Fleming himself had nothing like the curve of Willis, Marshall or Hughes, but as an old-fashioned side-on bowler he did start his professional career with a 28-step angled run-up, which at that stage he felt allowed him to reach the desired position at the crease more efficiently. "Because I was a real side-on bowler - I was perhaps even past side-on - I think that angle made me feel like it was easier to jump up and get into the side-on position. With front-on bowlers, they generally want the pace of their run-up to get through the crease, so a lot of those guys run in a lot quicker and a lot more direct."
The influence of Lillee and rock gods aside, Fleming also theorises that the angle in his own approach - and perhaps so too the curve in others - was in part due to an interesting environmental factor in his development; worn-down and hollowed out patches in the approach to a concrete landing strip where he trained as a junior forced him wide before his take-off step.
Like the young backyard batsman conditioned not to play the pull for fear of breaking his parents' window, he adapted to his surroundings and then fell into a groove. "A lot of those older bowlers were products of the conditions they grew up in," he says. "There's a lot in that. It's bloody interesting. There's hardly any two actions the same."
To assess how far bowling has evolved in an aesthetic sense, one only need look at the reaction to the curved run-up of South Australian fast bowler Daniel Worrall, whose retro-styled path to the crease in recent Big Bash League games Fleming likens to that of former Aussie quick Mick Malone. "He's the only one of the modern day where you go, 'Wow, look at that!'"
The curved run-up started forming in my mind as a symbol of some lost idyll, a relic tossed into history's trash can with cable-knit sweaters and Gray-Nicolls Scoops
Worrall is the exception rather than the rule, though. Most bowlers now employ hybrid front-on actions for which a run-up aligned with their desired off-stump bowling line makes the most sense. After years of learning, coaching and exposure to biomechanics theory, Fleming has come around to the more direct approach of contemporary fast bowlers, even if it is a little less romantic than the days of Willis, Dilley and Hughes.
"If you want the ball to go towards off stump, I generally say to fast bowlers, 'Get most of your momentum going towards off stump', because if all your body parts are going towards off stump then the ball should go towards off stump as well.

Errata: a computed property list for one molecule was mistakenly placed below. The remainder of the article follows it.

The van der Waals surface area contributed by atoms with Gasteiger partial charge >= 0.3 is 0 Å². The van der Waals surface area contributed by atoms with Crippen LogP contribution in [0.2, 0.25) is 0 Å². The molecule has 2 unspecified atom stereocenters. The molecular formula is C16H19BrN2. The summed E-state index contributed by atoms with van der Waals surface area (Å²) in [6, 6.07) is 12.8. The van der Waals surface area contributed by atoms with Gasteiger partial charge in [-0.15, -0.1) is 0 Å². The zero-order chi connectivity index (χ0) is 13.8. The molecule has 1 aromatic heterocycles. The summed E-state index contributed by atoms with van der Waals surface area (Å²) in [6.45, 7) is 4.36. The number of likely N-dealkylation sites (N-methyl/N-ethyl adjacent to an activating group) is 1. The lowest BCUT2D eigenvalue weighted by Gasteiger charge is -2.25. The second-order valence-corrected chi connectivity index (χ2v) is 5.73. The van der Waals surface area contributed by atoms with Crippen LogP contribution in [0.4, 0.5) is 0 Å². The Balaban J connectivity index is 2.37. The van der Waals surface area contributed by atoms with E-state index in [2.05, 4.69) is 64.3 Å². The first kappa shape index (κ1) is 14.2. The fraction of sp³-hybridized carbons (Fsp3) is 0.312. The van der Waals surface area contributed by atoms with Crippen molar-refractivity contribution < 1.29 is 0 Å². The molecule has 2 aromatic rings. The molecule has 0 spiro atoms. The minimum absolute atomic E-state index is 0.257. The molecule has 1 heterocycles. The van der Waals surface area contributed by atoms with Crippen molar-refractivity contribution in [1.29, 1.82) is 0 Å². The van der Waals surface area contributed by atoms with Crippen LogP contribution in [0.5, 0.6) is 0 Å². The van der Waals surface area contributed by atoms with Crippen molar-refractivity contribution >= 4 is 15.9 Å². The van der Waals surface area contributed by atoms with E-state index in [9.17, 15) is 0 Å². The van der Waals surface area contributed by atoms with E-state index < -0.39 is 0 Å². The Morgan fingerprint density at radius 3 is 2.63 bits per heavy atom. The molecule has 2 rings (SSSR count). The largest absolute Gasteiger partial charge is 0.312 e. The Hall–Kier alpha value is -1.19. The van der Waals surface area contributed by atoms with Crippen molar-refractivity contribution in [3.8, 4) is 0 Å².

"If you're going to pick something up off the ground when you're walking outside a train station, you're going to go the most direct route. So if you want the ball to go on off stump or just outside, running in towards that target and making sure your body parts are heading towards it makes sense to me and no doubt most biomechanics and skill-acquisition guys."
Just as junior cricketers of Fleming and Hughes' era looked to heroes of their time for inspiration, so too have the current crop of fast bowlers followed the straighter lines they grew up idolising. "Things become trendy, don't they?" says Fleming. "Years ago there were fast bowlers with angled run-ups, so [young players] follow that. Fast bowlers used to have massive long run-ups, so we all used to do that."
Still, current Australian bowling coach Craig McDermott doesn't like his pupils to approach the crease gun-barrel straight, preferring a slight angle in order to achieve a better position at the delivery stride stage.
Start as you mean to go on: modern run-ups tend to be straight partly because fewer bowlers are classically side-on in delivery now
Richard Heathcote / © Getty Images
Start as you mean to go on: modern run-ups tend to be straight partly because fewer bowlers are classically side-on in delivery now Richard Heathcote / © Getty Images
So while curved run-ups as we once knew them are most likely dead and buried, idiosyncrasy should still thrive. "What I love about watching fast bowlers is that as much as we don't want them to become robots, I don't think they can," says Fleming. "Each action is so unique. But I think there are basic principles that most bowlers need to do."
It's worth noting that the most thrilling fast bowling performances of the current era - Mitchell Johnson's wave of destruction in 2013-14 - occurred as a result of the bowler changing not only the length of his run-up but the angle of his approach to the crease, to something close to a curve.
Selvey watched Johnson's renaissance with interest. "Previously he ran in straight, which, with a more orthodox action [side-on] meant he had to jump out when he got to the crease," says Selvey. "This, with his low arm, just wasn't compatible for consistency. So a slight change from straight to an angle transformed him, nothing else changed."
Nothing, that is, but everything.
Selvey, however, saves the most illuminating image of all until last and it lingers in the mind's eye far longer than any amount of YouTube footage can. "The last time I saw [Lillee] live was when he was playing for Northants," he says. "On a damp ground you could see his beautifully measured, gently curved footprints at odds with those of other bowlers."
And at odds with cricket as we now know it is where the curved run-up will probably remain.
Russell Jackson is a cricket lover who blogs about sport in the present and nostalgic tense for the Guardian Australia and Wasted Afternoons. @rustyjacko